Bulgaria’s main export destinations in 2022 were Germany (14.1%), Romania (10.2%), Italy (7.5%), Greece (6.5%), and Turkey (6%); whereas imports came chiefly from Russia (12.2%), Germany, and Turkey (10.8% each), Romania (8.4%), Italy (6.8%), and Greece (6%). Overall, the EU accounted for 65.2% and 55.2% of total exports and imports, respectively (data INS).

According to the latest figures from WTO, in 2022 exports of goods rose by 22%, at USD 50.2 billion, with imports increasing at a faster pace (+25.6%), totaling USD 58 billion. The country has a structural trade deficit; however, it is a net service exporter: it exported USD 12.5 billion worth of services, importing only USD 6.9 billion in 2022. Preliminary data by the National Statistical Institute show that in 2023, exports of goods from Bulgaria to third countries saw a decline of 2.9%, totaling BGN 31.38 billion. Meanwhile, imports of goods plummeted by 19.7%, reaching a total of BGN 38.76 billion.

 
Foreign Trade Values 20192020202120222023
Imports of Goods (million USD) 37,66335,05646,21057,95953,551
Exports of Goods (million USD) 33,34031,95441,15749,92547,854
Imports of Services (million USD) 5,9814,7765,9517,3177,871
Exports of Services (million USD) 11,4608,37610,89912,77815,043

Source: World Trade Organisation (WTO) ; Latest available data

Foreign Trade Indicators 20182019202020212022
Foreign Trade (in % of GDP) 128.9124.6110.3121.0136.3
Trade Balance (million USD) -3,201-3,256-2,256-3,379-5,098
Trade Balance (Including Service) (million USD) 1,6122,1991,3441,443459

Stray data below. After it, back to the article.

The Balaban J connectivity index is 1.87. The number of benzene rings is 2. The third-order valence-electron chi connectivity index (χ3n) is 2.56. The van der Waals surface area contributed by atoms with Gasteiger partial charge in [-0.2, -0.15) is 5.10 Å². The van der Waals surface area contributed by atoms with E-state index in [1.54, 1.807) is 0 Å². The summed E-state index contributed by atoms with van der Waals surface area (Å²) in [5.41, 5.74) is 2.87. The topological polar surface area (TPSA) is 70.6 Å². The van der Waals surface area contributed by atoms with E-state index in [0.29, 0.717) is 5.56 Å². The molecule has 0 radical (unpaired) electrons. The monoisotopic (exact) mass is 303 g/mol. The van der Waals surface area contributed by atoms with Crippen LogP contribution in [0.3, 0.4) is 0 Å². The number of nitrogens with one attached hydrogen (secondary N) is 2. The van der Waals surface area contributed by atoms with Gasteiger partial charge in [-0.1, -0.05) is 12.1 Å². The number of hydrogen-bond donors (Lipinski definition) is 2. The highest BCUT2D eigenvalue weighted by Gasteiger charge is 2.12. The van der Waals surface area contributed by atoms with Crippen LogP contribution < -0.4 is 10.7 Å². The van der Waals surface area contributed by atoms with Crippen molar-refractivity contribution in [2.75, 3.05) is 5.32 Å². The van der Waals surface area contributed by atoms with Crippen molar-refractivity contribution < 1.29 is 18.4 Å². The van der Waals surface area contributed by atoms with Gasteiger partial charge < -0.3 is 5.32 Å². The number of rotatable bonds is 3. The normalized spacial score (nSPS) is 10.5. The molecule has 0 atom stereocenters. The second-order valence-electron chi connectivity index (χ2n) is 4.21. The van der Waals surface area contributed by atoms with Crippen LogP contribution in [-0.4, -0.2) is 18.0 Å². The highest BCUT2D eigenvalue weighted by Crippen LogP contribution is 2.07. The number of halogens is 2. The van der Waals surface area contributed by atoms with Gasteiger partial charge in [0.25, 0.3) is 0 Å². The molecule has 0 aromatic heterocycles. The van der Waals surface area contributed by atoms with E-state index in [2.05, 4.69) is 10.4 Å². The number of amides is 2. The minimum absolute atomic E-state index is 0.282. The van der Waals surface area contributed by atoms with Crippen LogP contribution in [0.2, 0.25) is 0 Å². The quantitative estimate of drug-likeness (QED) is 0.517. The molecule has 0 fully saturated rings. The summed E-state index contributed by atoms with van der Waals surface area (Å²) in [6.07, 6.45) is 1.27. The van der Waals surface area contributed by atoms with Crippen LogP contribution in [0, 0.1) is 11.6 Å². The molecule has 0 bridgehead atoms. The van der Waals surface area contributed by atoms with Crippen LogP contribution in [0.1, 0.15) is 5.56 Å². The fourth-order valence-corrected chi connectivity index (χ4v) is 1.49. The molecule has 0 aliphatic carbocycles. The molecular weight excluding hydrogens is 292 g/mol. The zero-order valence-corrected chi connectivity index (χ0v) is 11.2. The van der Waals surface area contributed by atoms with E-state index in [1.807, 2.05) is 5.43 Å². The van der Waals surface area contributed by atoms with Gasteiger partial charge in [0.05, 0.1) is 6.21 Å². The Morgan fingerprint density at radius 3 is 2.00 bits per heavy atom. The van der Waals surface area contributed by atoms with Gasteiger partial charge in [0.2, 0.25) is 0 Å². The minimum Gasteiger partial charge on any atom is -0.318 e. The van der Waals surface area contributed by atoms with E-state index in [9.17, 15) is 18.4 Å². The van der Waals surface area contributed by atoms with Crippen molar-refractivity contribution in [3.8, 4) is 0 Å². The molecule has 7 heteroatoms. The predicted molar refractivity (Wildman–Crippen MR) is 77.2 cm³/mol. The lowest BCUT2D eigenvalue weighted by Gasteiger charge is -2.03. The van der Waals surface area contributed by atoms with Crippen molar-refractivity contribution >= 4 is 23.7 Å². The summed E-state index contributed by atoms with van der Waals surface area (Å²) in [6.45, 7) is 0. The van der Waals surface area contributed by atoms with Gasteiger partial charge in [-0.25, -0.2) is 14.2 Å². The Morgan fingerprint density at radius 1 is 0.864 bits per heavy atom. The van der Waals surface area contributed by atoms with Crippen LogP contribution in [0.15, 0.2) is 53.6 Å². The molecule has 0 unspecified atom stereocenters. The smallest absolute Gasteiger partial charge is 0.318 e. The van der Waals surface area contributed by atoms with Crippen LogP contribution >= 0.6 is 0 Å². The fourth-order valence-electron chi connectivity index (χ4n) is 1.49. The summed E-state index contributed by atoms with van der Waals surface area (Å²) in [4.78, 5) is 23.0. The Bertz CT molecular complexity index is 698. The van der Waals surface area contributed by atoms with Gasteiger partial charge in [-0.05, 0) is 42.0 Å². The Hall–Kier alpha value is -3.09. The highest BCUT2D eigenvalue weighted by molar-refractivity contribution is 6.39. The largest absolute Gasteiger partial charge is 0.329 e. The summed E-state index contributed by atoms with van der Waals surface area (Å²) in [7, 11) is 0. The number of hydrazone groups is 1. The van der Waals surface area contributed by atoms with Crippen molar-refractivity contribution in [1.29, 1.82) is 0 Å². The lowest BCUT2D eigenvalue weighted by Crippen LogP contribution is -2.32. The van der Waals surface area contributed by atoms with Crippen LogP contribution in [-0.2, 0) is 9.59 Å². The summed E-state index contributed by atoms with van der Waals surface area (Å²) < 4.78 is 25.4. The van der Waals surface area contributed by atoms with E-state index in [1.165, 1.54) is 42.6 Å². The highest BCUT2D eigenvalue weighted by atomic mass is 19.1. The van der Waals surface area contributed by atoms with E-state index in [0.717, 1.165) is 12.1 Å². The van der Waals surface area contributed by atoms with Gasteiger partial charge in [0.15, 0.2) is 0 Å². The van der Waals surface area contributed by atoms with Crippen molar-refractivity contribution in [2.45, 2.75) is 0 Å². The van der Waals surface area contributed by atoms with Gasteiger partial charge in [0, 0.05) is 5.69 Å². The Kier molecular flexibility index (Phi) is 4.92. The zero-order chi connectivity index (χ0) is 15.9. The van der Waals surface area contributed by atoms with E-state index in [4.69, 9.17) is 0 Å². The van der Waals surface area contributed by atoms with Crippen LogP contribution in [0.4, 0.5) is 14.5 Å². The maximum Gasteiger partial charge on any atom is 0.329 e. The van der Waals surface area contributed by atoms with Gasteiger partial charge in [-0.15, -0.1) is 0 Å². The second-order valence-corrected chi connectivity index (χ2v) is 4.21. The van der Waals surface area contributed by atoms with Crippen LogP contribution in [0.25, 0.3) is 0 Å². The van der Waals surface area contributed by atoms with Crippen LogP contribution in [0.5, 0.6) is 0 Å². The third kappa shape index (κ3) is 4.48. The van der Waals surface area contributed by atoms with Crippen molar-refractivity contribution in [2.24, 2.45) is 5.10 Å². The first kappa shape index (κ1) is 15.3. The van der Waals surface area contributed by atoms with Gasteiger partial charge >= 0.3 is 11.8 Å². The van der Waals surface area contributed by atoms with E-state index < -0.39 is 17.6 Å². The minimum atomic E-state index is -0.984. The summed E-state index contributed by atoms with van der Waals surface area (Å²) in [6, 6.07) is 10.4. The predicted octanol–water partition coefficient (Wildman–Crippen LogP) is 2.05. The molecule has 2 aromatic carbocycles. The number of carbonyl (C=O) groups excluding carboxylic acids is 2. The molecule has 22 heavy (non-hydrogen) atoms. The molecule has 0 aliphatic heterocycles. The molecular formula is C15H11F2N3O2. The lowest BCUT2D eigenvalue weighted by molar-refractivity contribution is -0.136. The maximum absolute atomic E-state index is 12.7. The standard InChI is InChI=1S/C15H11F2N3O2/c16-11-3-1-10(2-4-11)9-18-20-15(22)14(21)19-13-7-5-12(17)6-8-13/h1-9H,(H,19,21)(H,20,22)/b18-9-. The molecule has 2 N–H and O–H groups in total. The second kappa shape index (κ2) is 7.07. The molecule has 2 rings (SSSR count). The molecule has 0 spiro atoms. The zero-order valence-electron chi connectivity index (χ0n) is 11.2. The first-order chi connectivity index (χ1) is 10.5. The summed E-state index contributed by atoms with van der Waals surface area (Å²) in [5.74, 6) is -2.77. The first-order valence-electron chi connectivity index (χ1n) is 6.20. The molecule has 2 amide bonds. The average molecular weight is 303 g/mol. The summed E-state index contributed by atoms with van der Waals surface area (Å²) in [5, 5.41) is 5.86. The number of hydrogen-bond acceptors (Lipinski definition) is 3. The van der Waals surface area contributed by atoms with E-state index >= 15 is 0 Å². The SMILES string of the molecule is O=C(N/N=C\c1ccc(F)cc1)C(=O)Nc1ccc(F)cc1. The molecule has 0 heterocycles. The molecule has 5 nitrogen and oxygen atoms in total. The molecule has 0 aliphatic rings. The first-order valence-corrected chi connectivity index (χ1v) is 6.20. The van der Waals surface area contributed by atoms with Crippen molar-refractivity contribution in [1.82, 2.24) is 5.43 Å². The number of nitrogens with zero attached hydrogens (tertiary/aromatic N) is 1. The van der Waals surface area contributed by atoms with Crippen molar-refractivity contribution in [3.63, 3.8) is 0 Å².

Imports of Goods and Services (Annual % Change) 5.85.2-4.310.910.5
Exports of Goods and Services (Annual % Change) 1.74.0-10.411.08.3
Imports of Goods and Services (in % of GDP) 63.260.754.259.667.7
Exports of Goods and Services (in % of GDP) 65.763.956.161.368.5

Source: World Bank ; Latest available data

Foreign Trade Forecasts 20232024 (e)2025 (e)2026 (e)2027 (e)
Volume of exports of goods and services (Annual % change) 3.33.53.73.43.1
Volume of imports of goods and services (Annual % change) 2.04.46.52.63.0

Source: IMF, World Economic Outlook ; Latest available data

Note: (e) Estimated Data

 
International Economic Cooperation
Bulgaria is member of : the International Monetary Fund, the World Trade Organization, the World Bank, etc.

For further information, please consult the website of the Ministry of Economy of Bulgaria.

 

Main Partner Countries

Main Customers
(% of Exports)
2022
Germany 14.0%
Romania 10.1%
Greece 6.5%
Türkiye 5.9%
France 3.3%
See More Countries 60.2%
Main Suppliers
(% of Imports)
2022
Germany 10.8%
Türkiye 8.4%
Romania 6.9%
Greece 6.0%
China 5.8%
See More Countries 62.2%

Source: Comtrade, Latest Available Data

 

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Political Outline

Current Political Leaders
President: Rumen RADEV (since 22 January 2017 - reelected in 2021)
Prime Minister: Nikolai DENKOV (since 6 June 2023)
Next Election Dates
Presidential: Autumn 2026
Parliamentary: 2027
Main Political Parties
Bulgaria has a multi-party system, where no single party generally has a chance of gaining power alone. Thus political parties work with each other to form coalition governments. The major political parties are:

- Citizens for European Development of Bulgaria (GERB): centre-right, it receives most of its support from nationalists and socialists
- Union of Democratic Forces (SDS): centre-right, conservative